19-in-20 people don’t remember your presentation


One of the best predictors of sales success isn’t likeability, attention to detail or even industry expertise, but how one authentically tells a story. Most people in sales and marketing work in facts, details and stats; in doing so, they overwhelm their customers with the weight of information. And it is forgotten as quickly as it is received. Researchers Dan and Chip Heath found that after a presentation, only 63% of attendees remember stories, while a small group totaling only 5% remember statistics.

The pioneering work of neuro-economics leader Paul Zak has uncovered that stories actually trigger the release of Oxytocin, which encourages empathy in the receiver of the story. In other words, stories actually release what researchers refer to as the “trust hormone.”

Because of the chemical release catalyzed by stories, we relate to stories, not facts. Ironically, facts are oftentimes debatable, but stories allow us to connect with reality. And we prefer pictures. In fact, visuals are processed 60,000 times faster than text. A good story speaks to our intellect, our emotions and our basic psychology.

Business is about relationships. Business is about storytelling. It is about connecting my story to yours. So how do we all utilize stories in our professional life? Two ideas to consider:

Share pain: Do you have the courage to open a discussion, sharing how you and your team have failed? This includes the missteps, the confusion and the frustrations you have encountered. This is much more believable, authentic and human. If you have finally uncovered an idea worth discussing with your customer, it was more than likely birthed out of quite a lot of pain. Why not share the whole story, not just the boring sanitized version? Now that is a story worth listening to and remembering.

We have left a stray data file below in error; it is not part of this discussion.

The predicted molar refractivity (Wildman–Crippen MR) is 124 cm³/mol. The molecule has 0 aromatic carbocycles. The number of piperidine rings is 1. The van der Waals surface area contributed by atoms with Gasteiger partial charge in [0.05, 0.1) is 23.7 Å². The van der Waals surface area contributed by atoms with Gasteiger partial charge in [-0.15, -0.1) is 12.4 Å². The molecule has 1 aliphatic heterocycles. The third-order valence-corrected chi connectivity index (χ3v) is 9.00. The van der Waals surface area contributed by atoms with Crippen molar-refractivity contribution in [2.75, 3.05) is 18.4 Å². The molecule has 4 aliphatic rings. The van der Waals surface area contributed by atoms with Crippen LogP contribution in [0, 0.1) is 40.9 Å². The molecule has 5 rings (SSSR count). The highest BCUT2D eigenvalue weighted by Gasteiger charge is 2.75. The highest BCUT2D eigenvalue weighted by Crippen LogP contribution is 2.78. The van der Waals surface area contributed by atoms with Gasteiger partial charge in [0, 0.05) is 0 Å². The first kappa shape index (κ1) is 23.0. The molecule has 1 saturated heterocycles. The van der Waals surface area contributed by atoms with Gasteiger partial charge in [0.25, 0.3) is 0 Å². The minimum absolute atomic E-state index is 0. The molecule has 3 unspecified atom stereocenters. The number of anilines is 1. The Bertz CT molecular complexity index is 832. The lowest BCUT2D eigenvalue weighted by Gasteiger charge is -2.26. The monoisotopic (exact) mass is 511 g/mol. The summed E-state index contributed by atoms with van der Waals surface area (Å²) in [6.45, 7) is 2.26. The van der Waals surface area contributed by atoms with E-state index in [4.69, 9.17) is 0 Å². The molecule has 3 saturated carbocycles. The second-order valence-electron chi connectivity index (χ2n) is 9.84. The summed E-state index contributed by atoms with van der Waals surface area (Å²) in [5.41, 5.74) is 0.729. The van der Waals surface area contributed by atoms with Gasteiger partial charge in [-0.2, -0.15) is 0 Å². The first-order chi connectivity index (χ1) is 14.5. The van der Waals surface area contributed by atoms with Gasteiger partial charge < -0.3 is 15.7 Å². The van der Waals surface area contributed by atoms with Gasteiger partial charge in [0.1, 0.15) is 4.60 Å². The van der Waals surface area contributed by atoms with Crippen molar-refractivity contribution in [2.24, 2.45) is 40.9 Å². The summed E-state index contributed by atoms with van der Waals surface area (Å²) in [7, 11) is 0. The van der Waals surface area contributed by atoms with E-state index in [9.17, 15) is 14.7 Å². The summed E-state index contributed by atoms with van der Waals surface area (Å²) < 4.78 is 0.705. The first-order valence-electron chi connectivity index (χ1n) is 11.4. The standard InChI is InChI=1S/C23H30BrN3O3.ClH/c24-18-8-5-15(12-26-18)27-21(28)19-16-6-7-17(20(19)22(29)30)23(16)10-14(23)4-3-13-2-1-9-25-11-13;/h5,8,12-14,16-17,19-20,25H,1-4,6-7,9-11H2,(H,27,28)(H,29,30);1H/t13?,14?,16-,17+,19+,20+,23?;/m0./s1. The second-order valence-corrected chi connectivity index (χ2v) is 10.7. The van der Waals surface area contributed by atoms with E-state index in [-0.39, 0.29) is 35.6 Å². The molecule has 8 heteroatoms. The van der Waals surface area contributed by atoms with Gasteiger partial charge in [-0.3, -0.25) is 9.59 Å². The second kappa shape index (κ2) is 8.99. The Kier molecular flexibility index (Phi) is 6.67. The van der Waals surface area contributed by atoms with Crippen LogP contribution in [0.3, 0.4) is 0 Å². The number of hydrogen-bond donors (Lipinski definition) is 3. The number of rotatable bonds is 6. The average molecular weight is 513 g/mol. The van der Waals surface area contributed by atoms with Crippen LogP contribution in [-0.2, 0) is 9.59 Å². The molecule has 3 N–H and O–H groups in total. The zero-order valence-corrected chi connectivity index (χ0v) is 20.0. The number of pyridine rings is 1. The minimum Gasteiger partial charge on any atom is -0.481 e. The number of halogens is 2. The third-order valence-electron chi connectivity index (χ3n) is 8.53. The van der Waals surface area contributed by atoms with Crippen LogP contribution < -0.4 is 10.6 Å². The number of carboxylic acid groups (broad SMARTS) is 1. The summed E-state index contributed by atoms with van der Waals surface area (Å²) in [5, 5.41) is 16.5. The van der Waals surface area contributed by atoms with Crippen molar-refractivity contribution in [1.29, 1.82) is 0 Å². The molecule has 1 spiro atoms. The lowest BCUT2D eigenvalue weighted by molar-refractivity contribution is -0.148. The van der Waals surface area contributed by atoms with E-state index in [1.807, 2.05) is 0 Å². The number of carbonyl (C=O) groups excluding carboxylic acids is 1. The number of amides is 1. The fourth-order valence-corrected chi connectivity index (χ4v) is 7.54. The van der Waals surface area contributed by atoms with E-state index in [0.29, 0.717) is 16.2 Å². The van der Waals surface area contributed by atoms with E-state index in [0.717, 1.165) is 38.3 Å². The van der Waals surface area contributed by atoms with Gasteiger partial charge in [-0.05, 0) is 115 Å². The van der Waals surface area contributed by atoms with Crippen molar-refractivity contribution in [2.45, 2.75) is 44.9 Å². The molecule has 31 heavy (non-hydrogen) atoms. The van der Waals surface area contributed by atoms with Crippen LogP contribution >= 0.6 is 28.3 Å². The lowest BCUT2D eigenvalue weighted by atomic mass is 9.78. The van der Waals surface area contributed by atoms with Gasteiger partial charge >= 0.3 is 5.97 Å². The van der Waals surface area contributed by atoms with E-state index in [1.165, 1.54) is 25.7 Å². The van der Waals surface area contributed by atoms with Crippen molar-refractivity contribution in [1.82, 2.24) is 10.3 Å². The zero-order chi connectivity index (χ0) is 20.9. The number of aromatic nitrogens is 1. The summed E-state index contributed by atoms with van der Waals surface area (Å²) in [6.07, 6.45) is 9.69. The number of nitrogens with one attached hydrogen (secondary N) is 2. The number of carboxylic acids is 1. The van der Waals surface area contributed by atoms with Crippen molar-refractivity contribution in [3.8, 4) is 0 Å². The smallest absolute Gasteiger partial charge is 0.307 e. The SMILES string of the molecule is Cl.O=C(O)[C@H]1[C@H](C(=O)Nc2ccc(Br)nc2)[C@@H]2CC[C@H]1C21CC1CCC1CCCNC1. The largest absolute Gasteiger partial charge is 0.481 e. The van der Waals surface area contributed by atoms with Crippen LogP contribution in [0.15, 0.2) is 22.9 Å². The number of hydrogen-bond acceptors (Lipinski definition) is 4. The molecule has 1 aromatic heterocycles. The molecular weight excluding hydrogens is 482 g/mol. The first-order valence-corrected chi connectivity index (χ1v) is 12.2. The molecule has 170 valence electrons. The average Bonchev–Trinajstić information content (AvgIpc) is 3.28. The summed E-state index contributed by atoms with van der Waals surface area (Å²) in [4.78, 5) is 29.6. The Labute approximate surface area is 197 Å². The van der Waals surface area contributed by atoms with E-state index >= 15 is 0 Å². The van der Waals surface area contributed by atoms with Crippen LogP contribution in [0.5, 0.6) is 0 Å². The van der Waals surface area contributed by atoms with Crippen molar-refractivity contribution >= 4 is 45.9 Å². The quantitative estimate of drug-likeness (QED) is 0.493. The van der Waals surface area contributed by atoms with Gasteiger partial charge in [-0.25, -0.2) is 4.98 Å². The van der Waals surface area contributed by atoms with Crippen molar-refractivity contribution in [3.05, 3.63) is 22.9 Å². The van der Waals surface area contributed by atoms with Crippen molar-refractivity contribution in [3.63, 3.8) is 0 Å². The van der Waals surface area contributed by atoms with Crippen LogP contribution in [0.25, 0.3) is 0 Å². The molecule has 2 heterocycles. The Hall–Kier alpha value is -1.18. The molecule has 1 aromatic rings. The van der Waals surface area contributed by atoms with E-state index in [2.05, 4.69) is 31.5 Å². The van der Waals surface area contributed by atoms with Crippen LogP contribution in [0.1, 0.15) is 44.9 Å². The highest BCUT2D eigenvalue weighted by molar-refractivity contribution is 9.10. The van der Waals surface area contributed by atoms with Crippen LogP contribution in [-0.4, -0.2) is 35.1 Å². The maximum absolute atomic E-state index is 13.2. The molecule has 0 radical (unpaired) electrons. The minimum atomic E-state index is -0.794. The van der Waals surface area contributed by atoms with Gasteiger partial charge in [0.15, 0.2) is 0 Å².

What if? What if all of us are missing something, which is hidden right before our eyes? What if, with one decision, we could double our sales, improve loyalty with our customers and reduce complexity within our lives? What if we could transform a current partnership with one decision?

Effective storytelling often times begins with a question. The right question opens up the door for co-creation with your customers and leads you into the future. Stories are journeys, and they oftentimes begin by questioning something. A thoughtful, disruptive “what if” question opens up the audience for discovery.

Quit dumping lots of data; bring others into your story. Take them on a journey.

Dan Mack is the managing director of Elevation Forum, and author of the book “Dark Horse: How Challenger Companies Rise to Prominence.” For more insights, visit mackelevationforum.com

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